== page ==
All the elements of what Obama talked about are there now in the House and pretty much in the Senate (Health, Education, Labor and Pensions) bill: an individual mandate, insurance exchanges, income-related premiums, shared financial responsibility with employers contributing, Medicaid expansion. When I hear scaled-back, is the idea to drop that framework and just do some Medicaid expansion and tax credits for private insurance? I don’t see that yet. What I understood the Senate (negotiators) to say was that they're scaling back to $800 billion or $900 billion (over 10 years), keeping the basic structure, but limiting the actuarial value of benefits or how far up the income scale they go with premium subsidies, helping low-income working class families, but not making it truly affordable for the median income family. That kind of scaling back may be inevitable.
Charles “Chip” Kahn III, president of the Federation of American Hospitals:
I don’t think anybody expected this kind of visceral reaction (at health care town hall meetings)…. I think the members from those swing districts are going to take this real seriously. I think the Republicans could think this means they could be successful in holding this thing off. If nothing else, I think it’s energized their base.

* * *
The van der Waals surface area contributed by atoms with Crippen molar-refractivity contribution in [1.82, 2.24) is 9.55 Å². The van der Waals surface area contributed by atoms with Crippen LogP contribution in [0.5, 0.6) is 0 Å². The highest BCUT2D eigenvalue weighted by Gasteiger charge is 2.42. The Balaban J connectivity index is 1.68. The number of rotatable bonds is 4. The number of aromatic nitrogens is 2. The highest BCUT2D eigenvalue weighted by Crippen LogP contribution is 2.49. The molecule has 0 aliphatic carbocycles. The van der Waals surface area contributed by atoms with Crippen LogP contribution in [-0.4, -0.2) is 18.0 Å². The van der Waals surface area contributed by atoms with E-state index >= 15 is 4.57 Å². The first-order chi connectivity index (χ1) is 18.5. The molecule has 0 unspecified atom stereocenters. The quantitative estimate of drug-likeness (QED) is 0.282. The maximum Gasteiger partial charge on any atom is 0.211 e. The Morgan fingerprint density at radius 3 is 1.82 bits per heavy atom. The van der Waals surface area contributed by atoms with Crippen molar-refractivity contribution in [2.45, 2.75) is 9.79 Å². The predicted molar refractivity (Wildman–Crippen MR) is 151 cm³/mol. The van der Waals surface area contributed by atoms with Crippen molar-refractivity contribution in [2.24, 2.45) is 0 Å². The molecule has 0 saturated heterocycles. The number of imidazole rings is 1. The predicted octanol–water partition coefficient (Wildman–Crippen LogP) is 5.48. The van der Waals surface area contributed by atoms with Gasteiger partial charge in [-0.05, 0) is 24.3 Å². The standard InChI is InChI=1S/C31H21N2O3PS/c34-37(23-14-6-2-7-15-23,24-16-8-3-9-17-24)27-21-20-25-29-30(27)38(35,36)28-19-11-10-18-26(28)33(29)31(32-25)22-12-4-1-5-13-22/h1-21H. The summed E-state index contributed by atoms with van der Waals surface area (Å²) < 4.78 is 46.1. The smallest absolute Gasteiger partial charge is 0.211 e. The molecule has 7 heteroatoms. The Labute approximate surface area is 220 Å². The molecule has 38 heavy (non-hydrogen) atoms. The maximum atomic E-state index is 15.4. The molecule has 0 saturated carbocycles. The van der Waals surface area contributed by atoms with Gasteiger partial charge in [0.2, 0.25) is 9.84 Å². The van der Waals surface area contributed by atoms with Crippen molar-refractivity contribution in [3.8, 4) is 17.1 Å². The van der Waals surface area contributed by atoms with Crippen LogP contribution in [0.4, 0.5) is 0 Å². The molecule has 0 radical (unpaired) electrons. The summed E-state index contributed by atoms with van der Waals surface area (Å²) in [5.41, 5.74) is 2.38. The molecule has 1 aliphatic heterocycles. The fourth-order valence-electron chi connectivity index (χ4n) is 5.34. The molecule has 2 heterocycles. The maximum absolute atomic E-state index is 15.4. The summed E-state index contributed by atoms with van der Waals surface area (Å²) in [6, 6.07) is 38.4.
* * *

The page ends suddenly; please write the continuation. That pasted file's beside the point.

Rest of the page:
Peter Lee, executive director of health policy at the Pacific Business Group on Health:
For Obama and the Democrats, they have to be able to announce major reform. It may be a lot less than many would have wanted …but any reform is substantial reform, so we’re likely to see something they can trumpet as significant reform.
Marilyn Moon, vice president and director of the health program at the nonprofit American Institutes for Research in Washington:
"I’m not sure anyone knows where they should be or where they will end up being. They seemed awfully quick to dump some things that I think are based on the misinformation out there. I hate to see us making policy on the basis of essentially the lunatic fringe. I’ve heard some (lawmakers) have dumped the provision in Medicare aimed at extending end of life information. To let that go reinforces bad behavior on the part of policymakers and pundits. Then there’s the question of the (proposal for a government-run public health plan). I don’t see how you can possibly make a co-op work. If you give up on the public plan, that pretty much is giving up on something to counter the private sector. What they'll need then are really good, tough regulations. Will that then be a target of the right?